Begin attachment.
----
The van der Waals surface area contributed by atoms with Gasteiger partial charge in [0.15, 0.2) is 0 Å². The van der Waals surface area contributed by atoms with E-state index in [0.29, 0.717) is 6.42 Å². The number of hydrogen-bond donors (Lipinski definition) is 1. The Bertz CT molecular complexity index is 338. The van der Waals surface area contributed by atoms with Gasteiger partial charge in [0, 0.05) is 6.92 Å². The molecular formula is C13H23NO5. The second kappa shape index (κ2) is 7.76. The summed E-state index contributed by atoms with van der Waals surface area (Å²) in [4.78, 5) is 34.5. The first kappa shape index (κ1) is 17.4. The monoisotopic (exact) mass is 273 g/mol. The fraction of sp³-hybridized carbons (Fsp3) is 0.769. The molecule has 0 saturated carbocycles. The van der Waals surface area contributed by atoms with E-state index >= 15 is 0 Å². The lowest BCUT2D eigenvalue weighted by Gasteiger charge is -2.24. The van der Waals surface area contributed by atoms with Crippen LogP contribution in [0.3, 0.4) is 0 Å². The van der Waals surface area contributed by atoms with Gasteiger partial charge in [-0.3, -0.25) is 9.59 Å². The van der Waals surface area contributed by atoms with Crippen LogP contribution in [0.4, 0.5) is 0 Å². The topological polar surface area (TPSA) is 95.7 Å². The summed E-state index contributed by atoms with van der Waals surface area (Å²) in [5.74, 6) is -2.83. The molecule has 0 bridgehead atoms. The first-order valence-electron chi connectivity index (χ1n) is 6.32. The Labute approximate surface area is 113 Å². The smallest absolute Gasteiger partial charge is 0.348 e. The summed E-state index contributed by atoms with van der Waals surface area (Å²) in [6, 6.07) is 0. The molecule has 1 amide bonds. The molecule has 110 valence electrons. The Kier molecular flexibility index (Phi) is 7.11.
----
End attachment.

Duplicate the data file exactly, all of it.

The van der Waals surface area contributed by atoms with Gasteiger partial charge in [0.15, 0.2) is 0 Å². The van der Waals surface area contributed by atoms with E-state index in [0.29, 0.717) is 6.42 Å². The number of hydrogen-bond donors (Lipinski definition) is 1. The Bertz CT molecular complexity index is 338. The van der Waals surface area contributed by atoms with Gasteiger partial charge in [0, 0.05) is 6.92 Å². The molecular formula is C13H23NO5. The second kappa shape index (κ2) is 7.76. The summed E-state index contributed by atoms with van der Waals surface area (Å²) in [4.78, 5) is 34.5. The first kappa shape index (κ1) is 17.4. The monoisotopic (exact) mass is 273 g/mol. The fraction of sp³-hybridized carbons (Fsp3) is 0.769. The molecule has 0 saturated carbocycles. The van der Waals surface area contributed by atoms with E-state index >= 15 is 0 Å². The lowest BCUT2D eigenvalue weighted by Gasteiger charge is -2.24. The van der Waals surface area contributed by atoms with Crippen LogP contribution in [0.3, 0.4) is 0 Å². The van der Waals surface area contributed by atoms with Gasteiger partial charge in [-0.3, -0.25) is 9.59 Å². The van der Waals surface area contributed by atoms with Crippen LogP contribution in [0.4, 0.5) is 0 Å². The topological polar surface area (TPSA) is 95.7 Å². The summed E-state index contributed by atoms with van der Waals surface area (Å²) in [5.74, 6) is -2.83. The molecule has 0 bridgehead atoms. The first-order valence-electron chi connectivity index (χ1n) is 6.32. The Labute approximate surface area is 113 Å². The smallest absolute Gasteiger partial charge is 0.348 e. The summed E-state index contributed by atoms with van der Waals surface area (Å²) in [6, 6.07) is 0. The molecule has 1 amide bonds. The molecule has 110 valence electrons. The Kier molecular flexibility index (Phi) is 7.11.